15 Minutes With:: Panamorph
A paradigm shift in video processing? At Panamorph/Folded Space we are branching out from the precision anamorphic lens market into the rarified air of video processing algorithms and the mysteries surrounding “the secret sauce.” Folded Space, through Multi Format Encoding (MFE) attempts to fulfill the time-honored dream of perfectly replicating the magical experience of big-screen cinema in the home.
This article will be the first of a three-part series in which we will explain the what, why, when and where of Folded Space’s new family of technologies and why they are important to every movie lover. The umbrella under which all of these technologies reside is called Multi Format Encoding or MFE, but there is more to MFE than encoding software. There is also the decoding side of the equation, MFD, which brings the magic of MFE encoding to your display. We should first discuss the problem that caused the momentum shift in the video processing paradigm. The problem is: We live in a 16:9 world, but we love to watch widescreen 2.35:1 movies. In order to put 2.35:1 movies on a disc that is formatted in a 16:9 aspect ratio, studios have to make some painful compromises. You mean, like those horrible letterbox bars?
Yes, exactly. In fact, the black bars are the least of it. In order to make the 2.35:1 geometry (think wide rectangle) fit into a 16:9 Blu-ray frame (think narrower rectangle) something has to give and that something is 33 percent of the vertical resolution of the original HD image. In other words, instead of the 1920x1080 lines of resolution we expect from HD, we get only 1920x810 or so lines of resolution in 2.35:1 aspect ratio Blu-ray movies. Yes, it’s true!
Seventy-five percent of the top-grossing, best-loved and most immersive films ever made are put on Blu-ray discs at 33 percent lower resolution than 16:9 movies and TV shows. David Letterman’s Late Show is broadcast at higher resolution than what is available for Star Wars on a Blu-ray disc. This is a real problem that begs for a creative solution. Folded Space’s simple, elegant and inexpensive solution to this problem is MFE encoding for Blu-ray discs.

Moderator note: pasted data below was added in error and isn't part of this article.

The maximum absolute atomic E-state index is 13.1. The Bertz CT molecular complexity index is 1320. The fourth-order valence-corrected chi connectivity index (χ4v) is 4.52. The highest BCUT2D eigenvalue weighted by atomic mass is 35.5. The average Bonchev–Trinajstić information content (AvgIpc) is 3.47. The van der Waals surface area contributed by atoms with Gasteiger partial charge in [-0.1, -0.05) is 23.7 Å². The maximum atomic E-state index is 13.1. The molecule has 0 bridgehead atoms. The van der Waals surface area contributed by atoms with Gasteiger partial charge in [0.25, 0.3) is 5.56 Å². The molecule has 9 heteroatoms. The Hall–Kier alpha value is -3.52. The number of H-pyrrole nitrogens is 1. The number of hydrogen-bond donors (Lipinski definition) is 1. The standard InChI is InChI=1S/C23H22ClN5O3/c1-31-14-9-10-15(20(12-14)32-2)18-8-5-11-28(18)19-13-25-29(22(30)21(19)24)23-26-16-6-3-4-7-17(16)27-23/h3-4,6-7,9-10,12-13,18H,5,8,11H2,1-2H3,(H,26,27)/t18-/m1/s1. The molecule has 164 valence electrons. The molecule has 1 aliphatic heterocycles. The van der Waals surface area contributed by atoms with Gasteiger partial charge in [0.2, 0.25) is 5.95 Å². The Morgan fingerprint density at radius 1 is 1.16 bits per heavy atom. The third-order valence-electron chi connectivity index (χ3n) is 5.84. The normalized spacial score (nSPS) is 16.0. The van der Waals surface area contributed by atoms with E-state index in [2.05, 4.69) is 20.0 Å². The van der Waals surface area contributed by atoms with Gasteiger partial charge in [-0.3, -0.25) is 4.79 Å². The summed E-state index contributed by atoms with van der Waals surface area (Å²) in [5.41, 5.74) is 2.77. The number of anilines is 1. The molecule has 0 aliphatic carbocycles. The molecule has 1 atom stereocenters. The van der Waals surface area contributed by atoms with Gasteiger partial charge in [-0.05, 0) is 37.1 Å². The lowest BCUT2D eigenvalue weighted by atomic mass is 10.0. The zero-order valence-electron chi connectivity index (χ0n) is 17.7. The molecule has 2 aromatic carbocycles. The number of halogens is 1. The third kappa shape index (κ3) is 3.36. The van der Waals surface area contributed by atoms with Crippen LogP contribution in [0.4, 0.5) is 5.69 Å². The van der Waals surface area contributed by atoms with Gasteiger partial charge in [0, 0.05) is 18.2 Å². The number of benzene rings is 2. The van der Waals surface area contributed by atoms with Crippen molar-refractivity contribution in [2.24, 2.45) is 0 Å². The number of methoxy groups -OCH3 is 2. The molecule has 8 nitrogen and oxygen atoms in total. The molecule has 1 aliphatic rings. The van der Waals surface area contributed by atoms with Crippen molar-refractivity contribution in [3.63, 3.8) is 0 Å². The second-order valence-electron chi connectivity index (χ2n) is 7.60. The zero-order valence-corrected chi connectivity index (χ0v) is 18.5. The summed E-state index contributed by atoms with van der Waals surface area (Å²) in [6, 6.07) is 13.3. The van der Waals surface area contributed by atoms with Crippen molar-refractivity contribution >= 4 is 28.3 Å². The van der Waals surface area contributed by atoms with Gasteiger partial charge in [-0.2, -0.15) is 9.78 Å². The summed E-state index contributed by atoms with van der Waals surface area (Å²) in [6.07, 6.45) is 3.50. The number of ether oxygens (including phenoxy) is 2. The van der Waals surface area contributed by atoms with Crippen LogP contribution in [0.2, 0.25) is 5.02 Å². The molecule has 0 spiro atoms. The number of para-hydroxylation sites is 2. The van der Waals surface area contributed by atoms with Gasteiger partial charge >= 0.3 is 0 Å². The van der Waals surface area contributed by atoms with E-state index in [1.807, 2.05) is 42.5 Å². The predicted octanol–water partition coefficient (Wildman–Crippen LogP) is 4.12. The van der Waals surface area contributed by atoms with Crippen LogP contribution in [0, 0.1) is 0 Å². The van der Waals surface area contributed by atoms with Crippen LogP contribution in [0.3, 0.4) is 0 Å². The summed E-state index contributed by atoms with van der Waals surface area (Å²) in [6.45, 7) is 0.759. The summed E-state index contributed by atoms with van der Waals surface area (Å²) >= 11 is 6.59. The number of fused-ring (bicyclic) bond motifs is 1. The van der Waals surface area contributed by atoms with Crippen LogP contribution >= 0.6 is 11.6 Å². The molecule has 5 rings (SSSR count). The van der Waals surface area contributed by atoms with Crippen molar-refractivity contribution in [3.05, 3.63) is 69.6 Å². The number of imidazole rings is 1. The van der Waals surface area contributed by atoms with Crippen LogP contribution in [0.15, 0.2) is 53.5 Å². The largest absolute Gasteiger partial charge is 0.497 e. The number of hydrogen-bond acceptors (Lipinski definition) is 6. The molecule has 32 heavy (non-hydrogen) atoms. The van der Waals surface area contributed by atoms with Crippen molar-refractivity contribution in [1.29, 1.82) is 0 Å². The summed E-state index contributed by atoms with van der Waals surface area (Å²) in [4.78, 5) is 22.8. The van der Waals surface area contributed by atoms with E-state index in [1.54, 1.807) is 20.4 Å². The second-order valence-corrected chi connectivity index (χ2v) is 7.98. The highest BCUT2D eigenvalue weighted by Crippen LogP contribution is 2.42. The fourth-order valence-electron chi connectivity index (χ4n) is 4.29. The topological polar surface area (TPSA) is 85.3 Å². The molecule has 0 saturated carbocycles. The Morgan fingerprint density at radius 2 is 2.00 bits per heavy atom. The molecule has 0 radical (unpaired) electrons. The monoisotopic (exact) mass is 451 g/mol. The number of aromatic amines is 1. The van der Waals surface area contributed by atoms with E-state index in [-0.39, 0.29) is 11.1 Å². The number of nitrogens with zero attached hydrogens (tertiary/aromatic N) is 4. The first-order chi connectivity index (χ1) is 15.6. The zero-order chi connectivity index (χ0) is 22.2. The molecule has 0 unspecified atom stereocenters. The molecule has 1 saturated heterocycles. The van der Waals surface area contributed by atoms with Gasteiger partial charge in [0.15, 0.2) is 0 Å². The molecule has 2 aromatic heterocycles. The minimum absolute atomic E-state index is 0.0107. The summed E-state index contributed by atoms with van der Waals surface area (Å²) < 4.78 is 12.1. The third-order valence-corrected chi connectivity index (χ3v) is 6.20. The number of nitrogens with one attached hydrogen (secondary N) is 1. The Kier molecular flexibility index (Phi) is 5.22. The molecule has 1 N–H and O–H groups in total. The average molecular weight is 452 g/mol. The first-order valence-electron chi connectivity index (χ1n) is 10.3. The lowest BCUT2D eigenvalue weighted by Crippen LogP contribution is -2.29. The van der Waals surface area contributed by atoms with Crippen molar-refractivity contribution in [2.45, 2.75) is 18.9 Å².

MFE encoding starts with a 16:9 Blu-ray disc containing the letter boxed 2.35:1 version of the film just like we currently have and are used to seeing. This means that no matter what equipment you may or may not have, if you own a Blu-ray player and an HD display device, you can play an MFE-encoded disc. MFE is fully backwards compatible. Then comes the cool MFE encoding that solves the 2.35:1 in a 16:9 world conundrum.
The 2.35:1 version that results from the MFE workflow is extracted from a high quality 4K master. What this means is that after the extraction there is lots of extra resolution left over. This extra resolution is the key to what makes MFE so special. Folded Space takes some of that extra vertical resolution and Folds it into the Space taken up by the black bars of the letter boxed image where it happily hides, waiting to be decoded, not taking up any extra room on the disc at all. The implications of decoding the hidden data is the key to understanding the value of the MFE feature set.
When an MFE Blu-ray disc is played on a Multi Format Decoding- (MFD) enabled Blu-ray player or display device, three additional visual formats aside from the original 16:9 letterbox are available. The MFD Blu-ray player reassembles the hidden resolution with the letterboxed image to create these additional visual formats. Depending on the features and capabilities of your display device you have: